Southern New Hampshire University
Universal health care coverage is a highly controversial issue all over the world, but of special interest in the United States. The U.S. is considered one of the few truly industrialized nations in the world which does not provide some form of comprehensive health care coverage for its citizens. This paper will examine some of the arguments and data provided both for and against a universal health care (also referenced as UHC) plan.
Universal Health Care
The U.S. has been in turmoil over the topic of Universal Health Care for some time now. The idea sounds simple enough; government provides coverage for everyone, rich or poor and everyone gets the services they require. However, many citizens may think twice about such a program when they look into the details of how it is funded and delivered to the public.
Before getting in too deep in this subject it is important to understand the term Universal Health Care (UHC). Universal health care refers to government mandated programs intended to ensure that all citizens, and sometimes permanent residents, of a governmental region have access to most types of health care. Patients may pay for some portion of their care directly, but most care is subsidized by taxpayers and/or by compulsory insurance (Search 2010). UHC is a very broad term which could mean anything from government financing (as in Medicare / Medicaid for all) to use of tax law to bring everyone into the private health-insurance system (as recently enacted in Massachusetts under Republican Governor Mitt Romney).
Public under-education is huge factor in the United States indecision on a UHC plan. Last autumn, the Center for Medicine in the Public Interest found this out firsthand. “Our organization interviewed people on the streets of New York City and asked them if they'd prefer "government" health care or "universal" health care. They overwhelmingly chose "universal" health care. Nobody realized that they were the same thing” (Center 2009). What's worse, when asked how much more they'd be willing to pay in taxes to support universal health care, many responded, "We want it to be free, like in Europe and Canada."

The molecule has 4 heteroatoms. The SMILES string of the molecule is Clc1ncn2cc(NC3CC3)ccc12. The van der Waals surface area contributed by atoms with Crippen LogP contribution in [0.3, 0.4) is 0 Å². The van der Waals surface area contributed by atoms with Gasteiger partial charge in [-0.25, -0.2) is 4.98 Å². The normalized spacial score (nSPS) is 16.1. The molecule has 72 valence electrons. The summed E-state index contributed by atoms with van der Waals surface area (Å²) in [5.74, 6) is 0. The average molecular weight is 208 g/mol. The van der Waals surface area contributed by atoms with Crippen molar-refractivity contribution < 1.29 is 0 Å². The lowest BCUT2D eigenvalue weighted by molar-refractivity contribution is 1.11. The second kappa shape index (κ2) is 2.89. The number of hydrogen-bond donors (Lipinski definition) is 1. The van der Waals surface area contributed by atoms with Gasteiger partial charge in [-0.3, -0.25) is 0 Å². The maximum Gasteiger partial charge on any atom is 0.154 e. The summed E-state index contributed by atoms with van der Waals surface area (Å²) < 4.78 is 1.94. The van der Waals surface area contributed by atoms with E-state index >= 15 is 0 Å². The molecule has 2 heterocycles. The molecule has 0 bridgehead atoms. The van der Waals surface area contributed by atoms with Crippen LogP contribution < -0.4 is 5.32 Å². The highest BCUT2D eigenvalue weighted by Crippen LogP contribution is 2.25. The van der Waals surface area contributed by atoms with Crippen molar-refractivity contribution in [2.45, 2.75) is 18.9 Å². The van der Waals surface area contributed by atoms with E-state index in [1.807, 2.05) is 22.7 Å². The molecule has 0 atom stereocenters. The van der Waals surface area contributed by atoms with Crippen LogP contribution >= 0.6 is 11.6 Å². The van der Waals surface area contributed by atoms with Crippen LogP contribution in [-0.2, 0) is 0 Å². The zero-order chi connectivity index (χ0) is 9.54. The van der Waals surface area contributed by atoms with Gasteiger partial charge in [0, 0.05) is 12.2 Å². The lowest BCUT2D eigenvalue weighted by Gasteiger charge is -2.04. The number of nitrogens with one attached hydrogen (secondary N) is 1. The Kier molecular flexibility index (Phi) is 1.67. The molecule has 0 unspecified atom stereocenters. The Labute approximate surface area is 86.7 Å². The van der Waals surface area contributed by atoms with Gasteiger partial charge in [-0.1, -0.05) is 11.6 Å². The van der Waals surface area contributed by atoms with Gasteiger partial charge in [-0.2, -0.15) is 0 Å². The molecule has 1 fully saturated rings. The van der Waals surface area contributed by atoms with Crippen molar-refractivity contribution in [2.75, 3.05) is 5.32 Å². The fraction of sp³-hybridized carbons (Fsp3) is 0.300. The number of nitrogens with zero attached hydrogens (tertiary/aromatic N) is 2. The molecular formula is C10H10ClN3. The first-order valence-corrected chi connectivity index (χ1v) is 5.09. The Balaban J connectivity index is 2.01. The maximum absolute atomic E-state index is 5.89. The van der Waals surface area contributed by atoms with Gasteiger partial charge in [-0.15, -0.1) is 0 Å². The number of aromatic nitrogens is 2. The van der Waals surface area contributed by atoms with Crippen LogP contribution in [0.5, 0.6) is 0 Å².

It is a commonly addressed fact in this argument that the United States is one of the few modern nations that does not provide some type of UHC for its entire people. The government does directly cover a little over one-quarter of the population through health care programs for the elderly, disabled, military service families and veterans, children, and the poor (Search 2010). Federal law ensures public access to emergency services regardless of ability to pay. However, this has been one of the large contributors to the rising health care portion of the federal budget.
Any UHC option will have to be paid for with higher taxes or spending cuts in other areas such as defense, education, or even medical research and development. This is a tradeoff that most Americans would not be willing to make. This is especially true since the health care expenditures in the United States are the highest of any developed country, at 15.3% of GDP. The country with the next highest spending is Switzerland, at 11.6% of GDP. Which may cause the public to ask “Why spend more money on big government programs that MIGHT work? When we already spend so much on things that don’t work?” The National Center for Health Statistics calculated in 2005 that the U.S. spent twice as much on health care per capita ($7,129) than any other country.
It is also argued that most countries that have some kind of universal coverage generally spend less. This is because the costs of a universal system are less than private. Drugs can be purchased in greater bulk, prices for services can be negotiated at a lower rate due to the larger pool, and a large singular system would reduce the overhead involved in...